Sometimes I read comic books. I would hope that some of you do as well. I collected the paper version of comic books when I was a kid (Mostly Superman and Spiderman) and I’ve graduated up to the digital version now. Comic books in digital format usually use the .cbz or .cbr file extension. To read these in Windows or on my Linux desktop (I was running XFCE for the year or so) I had to use a specialized application…a comic reader…to do this.
The program I used in Linux was called Comix and it did a great job when I used XFCE. I know you can also use Evince and I’m sure it does every bit a good job as Comix does. Both are GTK applications though. Since I now use KDE 4 on my primary workstation, I wanted to see if there was a Qt application that I could use and I was very disappointed when I didn’t find any. So, there I was with comics in my Home Directory collecting dust with nothing preferable (read: Qt based) to open them up to read them. I double clicked on one of them in frustration….and I was surprised when it opened right up.
Okular, the do-it-all reader for KDE4 opens up every comic book I throw at it. I was saved…rather, my comic collection was saved. Very handy that the KDE4 devs put in such a great tool to open so many formats. So if you’re looking for something that can handle your comic collection, look no further than Okular which comes preinstalled with most KDE4 based distributions.
I installed PCLinuxOS 2009 recently on a Dell D630 Latitude and was disappointed to see that I couldn’t get the hardware volume (up/down/mute) buttons didn’t work out of the box. I thought a bit about kmilo, a program that was previously used for laptop buttons (thinkpad buttons though) and I searched around a bit inside the KDE Control Center for keyboard shortcuts to see if I could assign the keys manually. However, I couldn’t find any volume setting inside this menu.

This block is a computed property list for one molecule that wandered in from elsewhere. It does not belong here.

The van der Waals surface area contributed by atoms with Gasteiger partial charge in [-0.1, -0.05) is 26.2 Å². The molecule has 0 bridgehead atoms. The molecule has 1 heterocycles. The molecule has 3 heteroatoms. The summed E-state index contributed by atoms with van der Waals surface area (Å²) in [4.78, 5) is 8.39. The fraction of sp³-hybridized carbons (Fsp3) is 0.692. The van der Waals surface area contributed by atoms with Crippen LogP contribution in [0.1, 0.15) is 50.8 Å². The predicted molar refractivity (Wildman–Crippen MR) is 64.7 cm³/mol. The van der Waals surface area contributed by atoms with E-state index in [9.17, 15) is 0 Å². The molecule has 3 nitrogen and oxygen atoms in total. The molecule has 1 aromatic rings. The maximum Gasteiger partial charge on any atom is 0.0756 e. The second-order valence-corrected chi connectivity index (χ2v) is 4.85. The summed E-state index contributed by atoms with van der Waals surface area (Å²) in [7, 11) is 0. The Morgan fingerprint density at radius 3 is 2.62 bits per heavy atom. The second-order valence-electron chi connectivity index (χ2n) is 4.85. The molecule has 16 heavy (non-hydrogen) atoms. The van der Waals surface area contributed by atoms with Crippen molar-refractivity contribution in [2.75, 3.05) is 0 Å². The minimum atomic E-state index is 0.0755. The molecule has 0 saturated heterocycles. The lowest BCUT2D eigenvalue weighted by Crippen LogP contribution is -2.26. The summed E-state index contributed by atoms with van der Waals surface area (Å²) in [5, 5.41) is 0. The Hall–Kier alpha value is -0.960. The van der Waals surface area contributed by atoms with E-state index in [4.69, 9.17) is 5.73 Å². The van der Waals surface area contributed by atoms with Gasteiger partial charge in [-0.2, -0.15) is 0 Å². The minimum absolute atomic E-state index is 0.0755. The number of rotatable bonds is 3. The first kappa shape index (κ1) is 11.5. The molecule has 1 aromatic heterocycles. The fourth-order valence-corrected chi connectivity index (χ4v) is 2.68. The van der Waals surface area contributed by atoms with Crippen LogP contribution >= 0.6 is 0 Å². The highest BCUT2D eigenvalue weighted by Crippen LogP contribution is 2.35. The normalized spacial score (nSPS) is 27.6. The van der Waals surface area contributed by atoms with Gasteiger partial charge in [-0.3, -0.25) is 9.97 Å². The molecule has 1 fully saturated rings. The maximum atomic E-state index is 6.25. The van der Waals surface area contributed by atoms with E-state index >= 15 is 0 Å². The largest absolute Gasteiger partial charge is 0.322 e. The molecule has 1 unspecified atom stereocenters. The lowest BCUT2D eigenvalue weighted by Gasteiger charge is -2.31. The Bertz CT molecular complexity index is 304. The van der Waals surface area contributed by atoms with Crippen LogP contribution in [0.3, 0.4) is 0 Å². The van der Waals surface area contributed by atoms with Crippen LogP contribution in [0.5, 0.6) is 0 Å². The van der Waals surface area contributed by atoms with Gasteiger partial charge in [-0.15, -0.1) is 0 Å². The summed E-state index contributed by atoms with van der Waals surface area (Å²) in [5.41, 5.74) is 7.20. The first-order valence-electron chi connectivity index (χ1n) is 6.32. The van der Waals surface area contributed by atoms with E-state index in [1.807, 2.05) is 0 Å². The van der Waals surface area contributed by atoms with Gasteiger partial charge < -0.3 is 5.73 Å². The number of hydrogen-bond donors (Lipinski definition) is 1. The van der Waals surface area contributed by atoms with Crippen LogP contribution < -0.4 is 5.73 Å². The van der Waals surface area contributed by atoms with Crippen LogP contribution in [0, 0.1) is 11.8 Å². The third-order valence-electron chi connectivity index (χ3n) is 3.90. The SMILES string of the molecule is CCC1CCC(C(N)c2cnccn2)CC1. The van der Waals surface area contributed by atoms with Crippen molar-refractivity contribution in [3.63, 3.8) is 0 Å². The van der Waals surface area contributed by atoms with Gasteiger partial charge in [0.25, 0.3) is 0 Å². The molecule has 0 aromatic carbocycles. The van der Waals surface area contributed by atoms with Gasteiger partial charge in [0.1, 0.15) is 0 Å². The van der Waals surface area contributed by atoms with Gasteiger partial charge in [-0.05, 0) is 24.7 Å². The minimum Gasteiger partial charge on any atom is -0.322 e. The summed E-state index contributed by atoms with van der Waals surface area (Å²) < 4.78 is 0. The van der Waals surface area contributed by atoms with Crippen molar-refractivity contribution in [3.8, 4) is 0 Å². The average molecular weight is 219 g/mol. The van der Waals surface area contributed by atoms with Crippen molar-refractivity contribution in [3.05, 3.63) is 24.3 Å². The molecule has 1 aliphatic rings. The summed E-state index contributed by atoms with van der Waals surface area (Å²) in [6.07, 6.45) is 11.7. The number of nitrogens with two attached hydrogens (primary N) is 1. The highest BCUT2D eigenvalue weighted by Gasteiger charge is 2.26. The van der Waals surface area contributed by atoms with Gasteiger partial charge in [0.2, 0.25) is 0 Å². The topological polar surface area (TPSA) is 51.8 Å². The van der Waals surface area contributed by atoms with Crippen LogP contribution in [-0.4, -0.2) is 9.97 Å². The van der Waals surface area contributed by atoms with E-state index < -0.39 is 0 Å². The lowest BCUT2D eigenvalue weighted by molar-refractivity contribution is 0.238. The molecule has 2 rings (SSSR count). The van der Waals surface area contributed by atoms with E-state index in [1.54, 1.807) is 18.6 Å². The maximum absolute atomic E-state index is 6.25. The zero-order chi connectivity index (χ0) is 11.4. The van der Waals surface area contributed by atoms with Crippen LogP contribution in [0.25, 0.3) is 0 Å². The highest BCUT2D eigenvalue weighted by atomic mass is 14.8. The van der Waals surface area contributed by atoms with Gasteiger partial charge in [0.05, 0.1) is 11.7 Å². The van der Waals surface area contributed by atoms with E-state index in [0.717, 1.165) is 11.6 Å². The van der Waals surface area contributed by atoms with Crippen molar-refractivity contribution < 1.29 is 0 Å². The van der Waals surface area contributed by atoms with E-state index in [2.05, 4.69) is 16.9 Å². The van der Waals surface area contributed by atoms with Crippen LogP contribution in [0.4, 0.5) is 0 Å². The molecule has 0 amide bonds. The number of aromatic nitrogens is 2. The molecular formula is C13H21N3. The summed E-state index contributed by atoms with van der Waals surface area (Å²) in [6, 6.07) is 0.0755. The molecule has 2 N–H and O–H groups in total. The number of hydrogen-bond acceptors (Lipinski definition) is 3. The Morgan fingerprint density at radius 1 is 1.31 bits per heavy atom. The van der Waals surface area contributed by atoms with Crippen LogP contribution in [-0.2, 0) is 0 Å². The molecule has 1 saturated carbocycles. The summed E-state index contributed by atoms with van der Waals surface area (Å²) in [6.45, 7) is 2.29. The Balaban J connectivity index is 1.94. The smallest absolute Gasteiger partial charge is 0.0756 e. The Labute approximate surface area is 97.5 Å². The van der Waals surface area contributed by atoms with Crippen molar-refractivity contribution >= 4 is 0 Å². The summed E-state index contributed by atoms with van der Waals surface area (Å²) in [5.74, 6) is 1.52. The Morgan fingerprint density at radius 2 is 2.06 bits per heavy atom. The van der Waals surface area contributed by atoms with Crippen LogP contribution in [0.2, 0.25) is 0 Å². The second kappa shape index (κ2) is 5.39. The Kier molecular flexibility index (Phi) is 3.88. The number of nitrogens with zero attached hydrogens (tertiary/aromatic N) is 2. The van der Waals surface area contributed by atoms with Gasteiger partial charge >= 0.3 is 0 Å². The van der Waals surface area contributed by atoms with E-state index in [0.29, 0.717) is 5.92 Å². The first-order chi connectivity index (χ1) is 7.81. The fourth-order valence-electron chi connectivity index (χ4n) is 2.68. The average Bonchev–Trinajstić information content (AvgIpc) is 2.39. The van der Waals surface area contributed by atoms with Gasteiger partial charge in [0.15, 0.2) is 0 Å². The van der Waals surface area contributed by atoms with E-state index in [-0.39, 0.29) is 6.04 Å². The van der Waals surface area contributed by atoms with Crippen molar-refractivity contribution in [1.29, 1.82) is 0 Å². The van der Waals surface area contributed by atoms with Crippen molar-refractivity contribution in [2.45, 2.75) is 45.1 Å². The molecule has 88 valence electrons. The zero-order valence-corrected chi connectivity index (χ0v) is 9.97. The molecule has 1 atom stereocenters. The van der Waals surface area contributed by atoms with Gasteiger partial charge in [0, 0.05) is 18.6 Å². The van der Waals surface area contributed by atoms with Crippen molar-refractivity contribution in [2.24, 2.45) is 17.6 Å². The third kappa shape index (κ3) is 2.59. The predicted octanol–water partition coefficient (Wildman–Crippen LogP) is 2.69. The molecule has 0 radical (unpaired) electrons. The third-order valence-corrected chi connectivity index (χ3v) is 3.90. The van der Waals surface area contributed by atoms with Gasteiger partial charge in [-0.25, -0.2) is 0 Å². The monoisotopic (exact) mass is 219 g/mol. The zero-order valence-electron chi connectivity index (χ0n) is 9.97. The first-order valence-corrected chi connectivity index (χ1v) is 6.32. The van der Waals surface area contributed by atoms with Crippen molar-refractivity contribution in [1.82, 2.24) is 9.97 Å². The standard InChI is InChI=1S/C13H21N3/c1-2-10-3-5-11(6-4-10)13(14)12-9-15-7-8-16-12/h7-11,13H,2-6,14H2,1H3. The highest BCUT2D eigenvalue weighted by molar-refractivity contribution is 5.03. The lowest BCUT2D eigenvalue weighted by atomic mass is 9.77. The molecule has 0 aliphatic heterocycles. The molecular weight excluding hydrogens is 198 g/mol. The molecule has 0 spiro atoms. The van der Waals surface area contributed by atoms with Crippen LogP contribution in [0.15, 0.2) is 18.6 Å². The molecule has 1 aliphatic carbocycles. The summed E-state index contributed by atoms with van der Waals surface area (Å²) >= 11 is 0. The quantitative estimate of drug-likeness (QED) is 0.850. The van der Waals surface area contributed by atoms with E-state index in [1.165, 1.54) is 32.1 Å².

Then, it hit me, I had remembered seeing volume settings before…inside kmix; there is an area for assigning global shortcuts for volume and mute! This should work for anyone running KDE 3.5.8 and above (I think). Left click on Kmix in your tray and choose the mixer button. From there, choose Settings >> Configure Global Shortcuts. Now assign the volume up, down, and mute keys manually by clicking in the blank and pressing the hardware button. This should work for a majority of people out there. For me though, this didn’t work. When pressing the keys, nothing happened. I thought I was doomed.
I researched a bit more and found that installing a program called keytouch would allow me to, at the very least, program my keyboard in any way I wanted to program it. I opened Synaptic and installed keytouch and keytouch-editor. After install, I went to Kmenu >> System >> Configuration >> Hardware >> Keytouch. It prompted me to choose my keyboard. Since it didn’t have the Dell D630, I chose the closest thing which was the Dell D800. I closed the application and now the volume buttons and mute button works! Keytouch also has the ability to manually edit and also to import keytouch ‘schemas’ to give maximum flexibility. Hopefully, this helps some of you out there that cannot get your multimedia keys working in PCLinuxOS and KDE to work!
There’s a question that is often asked via IRC on freenode #pclinuxos-support. Many people want to know how to get programs to startup immediately upon login.
Now there are two ways to do this…kind of. Actually, there is only one way to get programs to autostart but there is another way you can have programs startup when you login…let’s look at both of them.
The First Way
First, go to the PC Menu (or kmenu) >> Run Command >> konqueror –profile filemanagement
When Konqueror opens, navigate to /home/user/.kde/autostart (replace user with your login name). Now minimize that window…we’ll come back to it later. Next up, click on the My Computer icon on your desktop (or for other users, open up Konqueror and put the following in the addressbar: system:/). When that opens, click on applications and minimize the window and place it side by side with the previously opened window.